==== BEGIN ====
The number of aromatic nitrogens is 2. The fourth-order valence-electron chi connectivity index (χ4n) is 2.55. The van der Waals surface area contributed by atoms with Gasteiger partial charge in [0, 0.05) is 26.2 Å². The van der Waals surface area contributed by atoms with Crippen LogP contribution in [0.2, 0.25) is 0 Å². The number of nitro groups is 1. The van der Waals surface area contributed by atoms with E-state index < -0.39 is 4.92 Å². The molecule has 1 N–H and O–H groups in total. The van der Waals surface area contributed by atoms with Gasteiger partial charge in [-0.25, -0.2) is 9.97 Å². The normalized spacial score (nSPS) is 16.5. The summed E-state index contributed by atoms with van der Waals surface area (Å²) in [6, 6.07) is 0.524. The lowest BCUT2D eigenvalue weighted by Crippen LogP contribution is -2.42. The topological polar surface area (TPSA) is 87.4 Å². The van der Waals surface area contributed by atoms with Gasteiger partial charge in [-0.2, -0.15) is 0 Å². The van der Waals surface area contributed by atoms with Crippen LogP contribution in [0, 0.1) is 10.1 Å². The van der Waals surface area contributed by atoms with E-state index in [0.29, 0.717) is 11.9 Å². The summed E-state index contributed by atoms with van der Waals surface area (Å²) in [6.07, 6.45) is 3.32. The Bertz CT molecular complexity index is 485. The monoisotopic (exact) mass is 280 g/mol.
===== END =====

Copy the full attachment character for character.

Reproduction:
The number of aromatic nitrogens is 2. The fourth-order valence-electron chi connectivity index (χ4n) is 2.55. The van der Waals surface area contributed by atoms with Gasteiger partial charge in [0, 0.05) is 26.2 Å². The van der Waals surface area contributed by atoms with Crippen LogP contribution in [0.2, 0.25) is 0 Å². The number of nitro groups is 1. The van der Waals surface area contributed by atoms with E-state index < -0.39 is 4.92 Å². The molecule has 1 N–H and O–H groups in total. The van der Waals surface area contributed by atoms with Gasteiger partial charge in [-0.25, -0.2) is 9.97 Å². The normalized spacial score (nSPS) is 16.5. The summed E-state index contributed by atoms with van der Waals surface area (Å²) in [6, 6.07) is 0.524. The lowest BCUT2D eigenvalue weighted by Crippen LogP contribution is -2.42. The topological polar surface area (TPSA) is 87.4 Å². The van der Waals surface area contributed by atoms with Gasteiger partial charge in [-0.2, -0.15) is 0 Å². The van der Waals surface area contributed by atoms with Crippen LogP contribution in [0, 0.1) is 10.1 Å². The van der Waals surface area contributed by atoms with E-state index in [0.29, 0.717) is 11.9 Å². The summed E-state index contributed by atoms with van der Waals surface area (Å²) in [6.07, 6.45) is 3.32. The Bertz CT molecular complexity index is 485. The monoisotopic (exact) mass is 280 g/mol.